(CNN) -- Let's be clear: Hillary Clinton doesn't really want Barack Obama dead. It was just a gaffe, but maybe the most telling gaffe of the campaign so far.
Analysts say that Hillary Clinton's comments this week about Barack Obama touched on a real fear among U.S. blacks.
Clinton made it while talking to a small newspaper in South Dakota about the biggest question in her campaign: Why is she still running for the Democratic presidential nomination, even though Obama has a nearly locked-in lead and the primary season ends in just a few days?
On Tuesday, the Democrats will hold their very last primaries and get a final count of the delegates the two candidates have won. Then, it will be up to party officials known as superdelegates to make up their own minds and let a winner finally emerge.
Obama is so far ahead no one expects the next few days to change anything. But Clinton isn't quitting. She explained in South Dakota that sometimes the race can drag on and sometimes, she added, it can change abruptly.
"We all remember Bobby Kennedy was assassinated in June in California."
She had her facts right: Robert Kennedy, JFK's younger brother, was shot June 5th, 1968 while campaigning for the Democratic nomination.
She also had a larger point right, though it probably wasn't intentional: her chances are so small that it would take a calamity in the Obama campaign to give her the nomination.
But was she revealing that Obama's potential assassination figures as a potential 'plus' in her plans?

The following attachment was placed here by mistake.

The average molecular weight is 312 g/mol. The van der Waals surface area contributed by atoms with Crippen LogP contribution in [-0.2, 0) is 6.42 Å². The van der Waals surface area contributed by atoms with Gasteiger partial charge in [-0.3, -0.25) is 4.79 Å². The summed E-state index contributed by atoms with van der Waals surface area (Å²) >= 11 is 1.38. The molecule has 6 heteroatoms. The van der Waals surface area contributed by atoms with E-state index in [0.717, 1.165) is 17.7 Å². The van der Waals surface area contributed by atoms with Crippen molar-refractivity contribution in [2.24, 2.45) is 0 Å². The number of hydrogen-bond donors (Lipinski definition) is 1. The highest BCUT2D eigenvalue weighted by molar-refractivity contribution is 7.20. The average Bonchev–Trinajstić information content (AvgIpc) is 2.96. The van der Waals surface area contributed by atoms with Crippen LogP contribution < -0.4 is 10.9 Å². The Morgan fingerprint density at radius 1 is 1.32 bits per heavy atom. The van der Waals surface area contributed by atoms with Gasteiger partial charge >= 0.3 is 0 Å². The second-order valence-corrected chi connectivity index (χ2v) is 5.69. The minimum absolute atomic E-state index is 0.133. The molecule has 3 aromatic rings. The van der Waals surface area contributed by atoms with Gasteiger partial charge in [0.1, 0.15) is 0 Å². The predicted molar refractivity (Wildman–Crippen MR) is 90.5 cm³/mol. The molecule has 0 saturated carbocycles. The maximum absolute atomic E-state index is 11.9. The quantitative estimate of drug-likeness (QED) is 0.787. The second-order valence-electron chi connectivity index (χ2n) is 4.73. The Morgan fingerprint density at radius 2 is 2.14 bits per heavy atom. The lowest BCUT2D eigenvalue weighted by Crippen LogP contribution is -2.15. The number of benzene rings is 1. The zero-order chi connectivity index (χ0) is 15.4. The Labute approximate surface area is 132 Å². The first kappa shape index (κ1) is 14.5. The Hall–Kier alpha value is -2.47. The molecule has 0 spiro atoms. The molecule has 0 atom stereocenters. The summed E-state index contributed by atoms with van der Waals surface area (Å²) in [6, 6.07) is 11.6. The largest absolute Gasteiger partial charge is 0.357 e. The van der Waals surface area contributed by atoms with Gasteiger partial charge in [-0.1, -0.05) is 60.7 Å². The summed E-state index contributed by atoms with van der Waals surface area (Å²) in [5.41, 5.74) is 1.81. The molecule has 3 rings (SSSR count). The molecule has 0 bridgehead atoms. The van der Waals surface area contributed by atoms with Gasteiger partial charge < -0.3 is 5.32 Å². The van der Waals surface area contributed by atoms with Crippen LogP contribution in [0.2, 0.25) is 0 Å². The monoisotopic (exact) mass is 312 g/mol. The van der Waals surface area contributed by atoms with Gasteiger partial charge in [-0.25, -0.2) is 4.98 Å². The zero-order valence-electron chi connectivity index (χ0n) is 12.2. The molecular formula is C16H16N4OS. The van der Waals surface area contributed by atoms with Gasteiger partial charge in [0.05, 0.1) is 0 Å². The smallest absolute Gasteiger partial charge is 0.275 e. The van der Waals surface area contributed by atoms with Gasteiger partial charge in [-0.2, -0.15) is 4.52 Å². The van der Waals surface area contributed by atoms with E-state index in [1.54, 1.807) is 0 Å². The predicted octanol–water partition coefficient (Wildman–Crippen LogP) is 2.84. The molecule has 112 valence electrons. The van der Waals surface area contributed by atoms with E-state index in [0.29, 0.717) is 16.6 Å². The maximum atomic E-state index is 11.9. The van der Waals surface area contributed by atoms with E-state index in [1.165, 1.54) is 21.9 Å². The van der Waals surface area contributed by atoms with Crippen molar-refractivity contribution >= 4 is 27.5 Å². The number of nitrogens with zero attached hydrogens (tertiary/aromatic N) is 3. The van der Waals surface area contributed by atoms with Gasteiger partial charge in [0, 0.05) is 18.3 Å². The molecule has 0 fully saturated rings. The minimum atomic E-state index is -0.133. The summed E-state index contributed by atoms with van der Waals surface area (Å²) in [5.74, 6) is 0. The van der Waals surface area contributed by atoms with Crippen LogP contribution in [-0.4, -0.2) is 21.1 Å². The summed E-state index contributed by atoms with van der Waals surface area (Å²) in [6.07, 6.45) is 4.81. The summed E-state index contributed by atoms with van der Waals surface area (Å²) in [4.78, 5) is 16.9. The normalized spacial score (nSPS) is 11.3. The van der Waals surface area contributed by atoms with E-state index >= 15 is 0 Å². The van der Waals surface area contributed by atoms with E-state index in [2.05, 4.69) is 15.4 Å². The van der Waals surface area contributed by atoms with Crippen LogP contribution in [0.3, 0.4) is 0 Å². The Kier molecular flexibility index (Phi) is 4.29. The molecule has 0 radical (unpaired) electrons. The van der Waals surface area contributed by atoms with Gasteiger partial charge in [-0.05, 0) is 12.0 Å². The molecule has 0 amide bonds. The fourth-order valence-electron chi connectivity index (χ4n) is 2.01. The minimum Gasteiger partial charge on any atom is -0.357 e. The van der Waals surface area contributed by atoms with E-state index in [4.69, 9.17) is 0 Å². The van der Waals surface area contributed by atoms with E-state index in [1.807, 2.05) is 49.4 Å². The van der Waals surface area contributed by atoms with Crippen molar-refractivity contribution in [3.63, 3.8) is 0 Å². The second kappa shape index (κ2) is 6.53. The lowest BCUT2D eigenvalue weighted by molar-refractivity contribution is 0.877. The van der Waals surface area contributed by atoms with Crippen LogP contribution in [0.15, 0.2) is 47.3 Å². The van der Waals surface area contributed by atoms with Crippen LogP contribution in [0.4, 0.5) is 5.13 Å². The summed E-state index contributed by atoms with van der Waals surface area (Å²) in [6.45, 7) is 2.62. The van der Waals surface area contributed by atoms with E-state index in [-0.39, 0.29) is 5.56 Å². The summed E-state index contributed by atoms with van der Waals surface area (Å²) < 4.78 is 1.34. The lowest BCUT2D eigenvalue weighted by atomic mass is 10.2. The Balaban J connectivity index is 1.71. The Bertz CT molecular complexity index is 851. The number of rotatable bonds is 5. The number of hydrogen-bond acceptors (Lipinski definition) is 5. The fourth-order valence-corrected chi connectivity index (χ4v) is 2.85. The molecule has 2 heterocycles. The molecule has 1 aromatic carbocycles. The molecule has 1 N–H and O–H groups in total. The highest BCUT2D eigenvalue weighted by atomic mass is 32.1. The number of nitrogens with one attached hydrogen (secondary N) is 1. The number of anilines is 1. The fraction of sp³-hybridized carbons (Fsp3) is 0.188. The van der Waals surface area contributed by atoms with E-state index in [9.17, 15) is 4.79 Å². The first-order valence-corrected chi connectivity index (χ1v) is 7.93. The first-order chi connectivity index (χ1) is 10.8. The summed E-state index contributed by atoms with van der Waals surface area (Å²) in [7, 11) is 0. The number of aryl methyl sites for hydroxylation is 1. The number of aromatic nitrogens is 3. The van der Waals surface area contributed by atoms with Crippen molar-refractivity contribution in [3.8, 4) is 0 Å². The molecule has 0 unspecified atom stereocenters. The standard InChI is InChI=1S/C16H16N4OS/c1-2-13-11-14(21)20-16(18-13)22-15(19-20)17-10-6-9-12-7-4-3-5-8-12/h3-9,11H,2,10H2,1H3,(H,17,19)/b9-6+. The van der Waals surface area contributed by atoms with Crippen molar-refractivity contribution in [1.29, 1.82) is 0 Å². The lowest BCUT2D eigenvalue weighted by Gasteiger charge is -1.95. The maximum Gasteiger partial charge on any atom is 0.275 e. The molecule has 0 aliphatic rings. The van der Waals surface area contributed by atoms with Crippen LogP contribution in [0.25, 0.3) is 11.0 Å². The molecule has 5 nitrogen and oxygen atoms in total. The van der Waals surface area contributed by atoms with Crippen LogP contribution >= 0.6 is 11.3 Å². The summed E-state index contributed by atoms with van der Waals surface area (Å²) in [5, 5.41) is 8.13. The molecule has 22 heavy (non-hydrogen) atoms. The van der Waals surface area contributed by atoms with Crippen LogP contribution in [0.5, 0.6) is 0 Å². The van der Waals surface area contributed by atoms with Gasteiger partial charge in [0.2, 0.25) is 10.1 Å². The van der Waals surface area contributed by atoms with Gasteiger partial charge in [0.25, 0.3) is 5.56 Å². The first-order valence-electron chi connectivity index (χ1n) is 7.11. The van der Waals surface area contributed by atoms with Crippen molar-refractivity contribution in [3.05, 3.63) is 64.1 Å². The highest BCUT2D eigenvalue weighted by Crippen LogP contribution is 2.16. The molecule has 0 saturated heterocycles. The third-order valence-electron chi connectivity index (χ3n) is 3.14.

She apologized and said she really meant nothing of the kind. Obama quickly accepted the apology.
Even so, Clinton's remark touched on a real fear among U.S. blacks: that Obama would be assassinated because he's the first African-American with a real chance at winning the White House.
Clinton had already made race an issue in the campaign, telling another newspaper that "Obama's support among working, hard-working Americans, white Americans, is weakening again, and how whites in both states who had not completed college were supporting (her)."
Both Hillary and Bill Clinton have long records of working for minorities and at the outset of her campaign, blacks backed her, rather than Obama.
But Obama has cemented their support, and many black Democrats tell pollsters that they won't vote for the party's candidate if it's her.
In the course of this campaign, Hillary Clinton has changed the way many Americans look at her, from a former First Lady and loyal wife, to a key national political figure in her own right.
But the US had never seen as much of her, up close, as it has now.
And some Americans are beginning to think that from some angles, the picture isn't always as flattering.